Heat Capacity: Theory and Measurement


Søren A. Dam (Editor)

Series: Chemistry Research and Applications
BISAC: SCI013000

In Heat Capacity: Theory and Measurement, the incidence of the second law of thermodynamics on heat capacity is examined with respect to heat flux taking place in a thermodynamically irreversible manner, as well as with respect to irreversible heat capacity (CIR = QIR/T).

In another study, the heat capacities of aqueous mixtures of monoethanolamine with piperazine were measured from (303.15 to 353.15) K with a micro-reaction calorimeter (µRC) at an interval of 5 K.

The authors discuss how heat capacity is a significant thermodynamic quality because of its intrinsic significance and its connection with other thermodynamic properties like enthalpy, entropy and Gibbs energy.

The closing study explores ho the excess partial molar heat capacity of the water in binary aqueous-solvent mixtures (W + S), CPWE, provides insight into water structure enhancement, if present.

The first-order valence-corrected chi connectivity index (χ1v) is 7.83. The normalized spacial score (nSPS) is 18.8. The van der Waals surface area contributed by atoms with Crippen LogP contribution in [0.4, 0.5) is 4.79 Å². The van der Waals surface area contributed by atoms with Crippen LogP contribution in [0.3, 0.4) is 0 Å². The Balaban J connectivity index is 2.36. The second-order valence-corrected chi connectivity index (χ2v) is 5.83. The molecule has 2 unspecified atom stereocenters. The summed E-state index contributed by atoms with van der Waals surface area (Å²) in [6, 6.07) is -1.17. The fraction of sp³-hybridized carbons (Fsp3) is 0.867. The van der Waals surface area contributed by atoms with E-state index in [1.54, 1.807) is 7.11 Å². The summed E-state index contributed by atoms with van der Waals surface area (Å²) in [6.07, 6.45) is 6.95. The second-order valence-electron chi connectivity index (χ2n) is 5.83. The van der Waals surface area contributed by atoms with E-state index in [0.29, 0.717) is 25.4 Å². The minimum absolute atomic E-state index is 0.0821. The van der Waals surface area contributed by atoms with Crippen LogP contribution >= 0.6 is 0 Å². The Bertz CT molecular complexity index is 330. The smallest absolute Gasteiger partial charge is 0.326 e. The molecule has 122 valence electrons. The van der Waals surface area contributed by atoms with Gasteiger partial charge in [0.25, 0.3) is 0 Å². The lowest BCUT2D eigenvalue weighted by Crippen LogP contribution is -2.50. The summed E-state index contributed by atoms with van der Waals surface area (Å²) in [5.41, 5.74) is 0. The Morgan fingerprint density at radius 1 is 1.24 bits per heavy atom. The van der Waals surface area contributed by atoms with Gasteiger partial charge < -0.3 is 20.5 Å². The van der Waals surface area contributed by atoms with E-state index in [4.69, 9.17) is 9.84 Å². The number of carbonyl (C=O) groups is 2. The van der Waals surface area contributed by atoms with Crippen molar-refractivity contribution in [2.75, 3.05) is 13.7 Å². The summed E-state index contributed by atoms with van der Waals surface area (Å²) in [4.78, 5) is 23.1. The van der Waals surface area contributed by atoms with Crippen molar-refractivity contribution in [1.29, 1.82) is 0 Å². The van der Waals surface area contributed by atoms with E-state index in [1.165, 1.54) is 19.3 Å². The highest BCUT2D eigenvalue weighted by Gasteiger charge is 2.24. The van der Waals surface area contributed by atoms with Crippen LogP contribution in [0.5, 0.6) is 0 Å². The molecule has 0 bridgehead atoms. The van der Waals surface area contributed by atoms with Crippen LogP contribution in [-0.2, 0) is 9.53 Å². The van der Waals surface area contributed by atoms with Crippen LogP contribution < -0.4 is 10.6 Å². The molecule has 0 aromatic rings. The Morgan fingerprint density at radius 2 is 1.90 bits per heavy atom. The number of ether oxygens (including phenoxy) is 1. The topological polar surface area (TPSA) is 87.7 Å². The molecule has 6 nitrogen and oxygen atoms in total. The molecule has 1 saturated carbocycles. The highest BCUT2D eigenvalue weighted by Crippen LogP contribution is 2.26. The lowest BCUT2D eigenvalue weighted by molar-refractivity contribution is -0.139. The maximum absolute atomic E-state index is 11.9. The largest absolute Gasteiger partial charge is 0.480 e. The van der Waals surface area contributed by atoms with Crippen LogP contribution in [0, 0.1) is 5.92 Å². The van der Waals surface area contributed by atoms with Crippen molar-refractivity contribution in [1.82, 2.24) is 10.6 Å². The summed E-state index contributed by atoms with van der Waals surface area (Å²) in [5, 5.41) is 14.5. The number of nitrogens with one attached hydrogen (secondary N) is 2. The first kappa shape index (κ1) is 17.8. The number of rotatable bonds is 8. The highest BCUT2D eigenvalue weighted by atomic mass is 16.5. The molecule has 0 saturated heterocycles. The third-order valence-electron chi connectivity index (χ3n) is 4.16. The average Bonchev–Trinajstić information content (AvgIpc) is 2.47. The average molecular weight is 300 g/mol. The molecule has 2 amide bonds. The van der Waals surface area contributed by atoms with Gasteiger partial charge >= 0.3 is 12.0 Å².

(Imprint: Nova)

Table of Contents

Table of Contents


Chapter 1. The Equivalence of Heat Capacity and Entropy in Adiabatic Systems: Novel Precision Method to Determine the Heat Capacity of Gases by Means of Vapor Pressure
(Francisco Ros, Instituto de Química Médica, CSIC, Madrid, Spain)

Chapter 2. Molar Heat Capacity of Aqueous Blends of Monoethanolamine with Piperazine Using Micro-Reaction Calorimeter (µRc)
(Abdurahim Abdulkadir, Aravind V Rayer, Dang Viet Quang, Nabil El Hadri, Mohammad R. M. Abu-Zahra, Department of Chemical Engineering, Khalifa University of Science and Technology, Abu Dhabi, United Arab Emirates)

Chapter 3. Studies of Thermal Analysis and Specific Heat Capacity for Quaternaryammonium Salts
(Gaurav R. Gupta, Vasim R. Shaikh, Sachin S. Kalas, Dilip G. Hundiwale and Kesharsingh J. Patil, Institute of Chemical Technology, Matunga, Mumbai, India., and others)

Chapter 4. The Excess Partial Molar Heat Capacity of Water Is a Measure of Its Structure in Binary Aqueous Solvent Mixtures
(Yizhak Marcus, Institute of Chemistry, Hebrew University of Jerusalem, Jerusalem, Israel)

Chapter 5. Bibliography

Chapter 6. Related Nova Publications


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